The engine is wonderful, too. Once it’s spinning above 2500rpm it has much of the response of a normally aspirated motor and a ferocious top end. Gearshifts on the way up are fast and clean, but the latest twin-clutch ‘boxes do now offer more immediate downshifts.

We’ll have to wait a little longer to drive the Nismo away from the race track, but there’s nothing to suggest it’ll be any different to the ultra-stiff model it replaces, which was close to being unusable on bumpy roads and intensely exciting on smoother ones.

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Despite Silverstone’s slick, greasy surface it’s clear the Nismo is flat-bodied in corners and supremely agile, responding to steering inputs and flicking from one corner to another like a car half its weight. It also steers beautifully, the hydraulically-assisted rack flooding your finger tips with streams of data.

With the standard GT-R now designed to be more comfortable and accommodating in every day use the two models feel more like distant cousins than brothers, but there are one or two lingering family traits. There’s lots of oversteer, for instance, both when off the throttle on the way into a corner and when under power. It makes the Nismo – and the base car for that matter – hugely entertaining and agile on circuit.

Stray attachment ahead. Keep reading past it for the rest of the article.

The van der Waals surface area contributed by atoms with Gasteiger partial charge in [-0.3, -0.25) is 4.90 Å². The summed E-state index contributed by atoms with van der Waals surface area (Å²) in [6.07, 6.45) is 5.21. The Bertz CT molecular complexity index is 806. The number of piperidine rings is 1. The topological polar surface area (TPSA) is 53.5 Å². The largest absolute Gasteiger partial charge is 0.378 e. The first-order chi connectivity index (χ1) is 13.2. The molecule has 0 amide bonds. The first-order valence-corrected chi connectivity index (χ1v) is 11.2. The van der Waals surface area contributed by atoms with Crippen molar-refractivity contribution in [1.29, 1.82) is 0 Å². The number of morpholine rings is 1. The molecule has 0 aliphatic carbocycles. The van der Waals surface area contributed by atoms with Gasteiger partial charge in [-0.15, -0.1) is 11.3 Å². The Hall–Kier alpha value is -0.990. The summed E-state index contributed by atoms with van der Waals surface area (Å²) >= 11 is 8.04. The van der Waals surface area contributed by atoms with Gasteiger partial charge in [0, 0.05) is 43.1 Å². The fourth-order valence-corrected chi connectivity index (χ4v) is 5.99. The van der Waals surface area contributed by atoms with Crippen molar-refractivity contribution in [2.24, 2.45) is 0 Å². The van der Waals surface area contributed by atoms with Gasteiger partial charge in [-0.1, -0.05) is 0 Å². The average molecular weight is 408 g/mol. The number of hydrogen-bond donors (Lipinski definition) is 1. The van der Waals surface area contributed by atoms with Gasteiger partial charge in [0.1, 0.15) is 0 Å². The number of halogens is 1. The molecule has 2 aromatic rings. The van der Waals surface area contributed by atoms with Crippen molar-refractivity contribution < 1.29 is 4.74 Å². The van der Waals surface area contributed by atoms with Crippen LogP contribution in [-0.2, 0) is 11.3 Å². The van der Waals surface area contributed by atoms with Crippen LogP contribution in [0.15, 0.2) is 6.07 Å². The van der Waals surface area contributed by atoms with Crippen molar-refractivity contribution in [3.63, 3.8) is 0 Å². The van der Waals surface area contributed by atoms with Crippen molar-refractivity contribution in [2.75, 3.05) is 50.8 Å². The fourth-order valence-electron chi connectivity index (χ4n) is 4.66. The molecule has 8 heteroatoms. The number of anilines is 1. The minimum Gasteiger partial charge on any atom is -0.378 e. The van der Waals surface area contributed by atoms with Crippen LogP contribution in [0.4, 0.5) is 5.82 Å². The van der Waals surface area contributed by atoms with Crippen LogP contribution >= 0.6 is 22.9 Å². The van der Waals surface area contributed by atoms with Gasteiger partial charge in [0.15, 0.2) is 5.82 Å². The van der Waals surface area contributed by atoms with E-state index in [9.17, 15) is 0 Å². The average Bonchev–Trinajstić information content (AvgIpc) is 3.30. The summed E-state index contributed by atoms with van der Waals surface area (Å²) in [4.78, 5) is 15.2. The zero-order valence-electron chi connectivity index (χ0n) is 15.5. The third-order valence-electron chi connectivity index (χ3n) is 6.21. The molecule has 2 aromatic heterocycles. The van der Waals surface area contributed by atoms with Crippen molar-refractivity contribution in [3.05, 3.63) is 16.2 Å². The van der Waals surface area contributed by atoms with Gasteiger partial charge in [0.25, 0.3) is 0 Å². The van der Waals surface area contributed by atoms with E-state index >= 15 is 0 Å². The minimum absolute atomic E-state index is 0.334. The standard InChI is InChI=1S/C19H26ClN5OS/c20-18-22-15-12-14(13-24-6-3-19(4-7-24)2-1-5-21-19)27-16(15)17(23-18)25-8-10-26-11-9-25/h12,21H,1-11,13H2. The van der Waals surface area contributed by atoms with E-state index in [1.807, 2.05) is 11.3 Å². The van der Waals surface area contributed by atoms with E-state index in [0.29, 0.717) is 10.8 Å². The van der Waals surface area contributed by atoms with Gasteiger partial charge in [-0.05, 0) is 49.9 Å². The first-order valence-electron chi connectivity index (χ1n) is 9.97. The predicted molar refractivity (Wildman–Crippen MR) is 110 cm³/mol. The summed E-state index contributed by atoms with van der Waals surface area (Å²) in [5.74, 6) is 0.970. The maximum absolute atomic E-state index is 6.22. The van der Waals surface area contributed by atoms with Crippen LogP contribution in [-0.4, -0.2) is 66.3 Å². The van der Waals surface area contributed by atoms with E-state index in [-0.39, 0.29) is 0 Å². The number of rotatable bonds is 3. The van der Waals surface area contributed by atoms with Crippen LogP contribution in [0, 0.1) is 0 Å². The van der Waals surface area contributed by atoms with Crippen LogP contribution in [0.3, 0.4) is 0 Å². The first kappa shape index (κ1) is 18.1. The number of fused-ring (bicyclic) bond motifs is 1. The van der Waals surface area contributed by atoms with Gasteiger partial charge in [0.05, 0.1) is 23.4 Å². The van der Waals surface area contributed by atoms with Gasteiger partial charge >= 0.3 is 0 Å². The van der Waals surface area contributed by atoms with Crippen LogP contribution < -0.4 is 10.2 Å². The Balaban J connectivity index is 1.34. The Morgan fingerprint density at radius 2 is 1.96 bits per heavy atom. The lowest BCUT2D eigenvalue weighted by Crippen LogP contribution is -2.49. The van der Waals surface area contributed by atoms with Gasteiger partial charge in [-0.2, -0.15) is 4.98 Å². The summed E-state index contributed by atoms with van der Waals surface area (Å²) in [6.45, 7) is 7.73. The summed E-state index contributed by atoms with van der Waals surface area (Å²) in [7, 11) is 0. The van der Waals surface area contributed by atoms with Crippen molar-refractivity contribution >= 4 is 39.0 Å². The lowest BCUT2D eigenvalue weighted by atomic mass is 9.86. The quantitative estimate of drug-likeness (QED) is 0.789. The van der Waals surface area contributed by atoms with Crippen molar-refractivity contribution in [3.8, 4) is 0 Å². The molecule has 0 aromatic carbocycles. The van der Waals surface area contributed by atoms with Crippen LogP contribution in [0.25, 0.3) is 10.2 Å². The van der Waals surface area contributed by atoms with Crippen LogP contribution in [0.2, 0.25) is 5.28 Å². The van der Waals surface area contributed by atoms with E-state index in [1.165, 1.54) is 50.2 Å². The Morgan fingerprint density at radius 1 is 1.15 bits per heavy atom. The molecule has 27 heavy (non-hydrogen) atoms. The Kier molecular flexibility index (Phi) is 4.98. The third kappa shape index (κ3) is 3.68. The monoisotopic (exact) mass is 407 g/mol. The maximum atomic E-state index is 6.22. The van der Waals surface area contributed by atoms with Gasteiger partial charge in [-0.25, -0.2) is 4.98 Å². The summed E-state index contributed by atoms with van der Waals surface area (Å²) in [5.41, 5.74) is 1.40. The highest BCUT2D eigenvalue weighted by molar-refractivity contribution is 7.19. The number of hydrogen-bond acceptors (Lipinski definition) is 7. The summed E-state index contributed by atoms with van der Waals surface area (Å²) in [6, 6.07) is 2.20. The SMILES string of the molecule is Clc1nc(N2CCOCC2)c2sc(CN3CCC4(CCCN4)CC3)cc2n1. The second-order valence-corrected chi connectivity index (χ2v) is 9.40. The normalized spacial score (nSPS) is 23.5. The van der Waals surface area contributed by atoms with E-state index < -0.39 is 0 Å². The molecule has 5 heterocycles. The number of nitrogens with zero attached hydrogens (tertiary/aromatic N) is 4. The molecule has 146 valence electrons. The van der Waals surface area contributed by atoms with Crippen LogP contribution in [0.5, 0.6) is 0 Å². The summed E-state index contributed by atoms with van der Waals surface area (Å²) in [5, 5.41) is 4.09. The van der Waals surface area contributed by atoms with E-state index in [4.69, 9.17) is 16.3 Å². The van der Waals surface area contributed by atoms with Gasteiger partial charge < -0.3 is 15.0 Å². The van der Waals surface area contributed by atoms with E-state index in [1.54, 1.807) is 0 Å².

With the car’s various parameters flicked into R mode it feels even more aggressive, although the firmer suspension settings don’t particularly help in such low grip conditions. The stability control system is subtle enough to not simply take the throttle away from you when the wheels start to slip, or at least it is until the oversteer angle gets too big for the computers to tolerate, at which point the car gathers itself in quite a hurried and clumsy manner.

The Nismo needs a dry track to show its best and with the aggressive Dunlop tyres warmed up it would be very fast against the stopwatch. Being diligent sorts we’ll get one back soon. You know, just to be sure.

Price and rivals

£150,000 does seem like a lot of money for a GT-R – in fact it’s almost twice the price of the base model – but being built in such low numbers the Nismo will always be a very exclusive car. In fact, with just 400 being built per year Nissan can hardly satisfy demand.

Just 24 examples of the previous Nismo came to the UK during its two years on sale, and although sales of this latest version have outstripped that already no more than 30 or 40 will come to the UK each year. The GT-R Nismo will remain a rare sight.

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As far as direct rivals go, the Nismo has the likes of the £121,780 BMW M4 GTS and £131,296 911 GT3 RS to think about. The Porsche is an exquisite machine and certainly the most broadly capable of all three, while the flawed but characterful BMW is every bit as exciting as the rampant, unapologetic Nissan.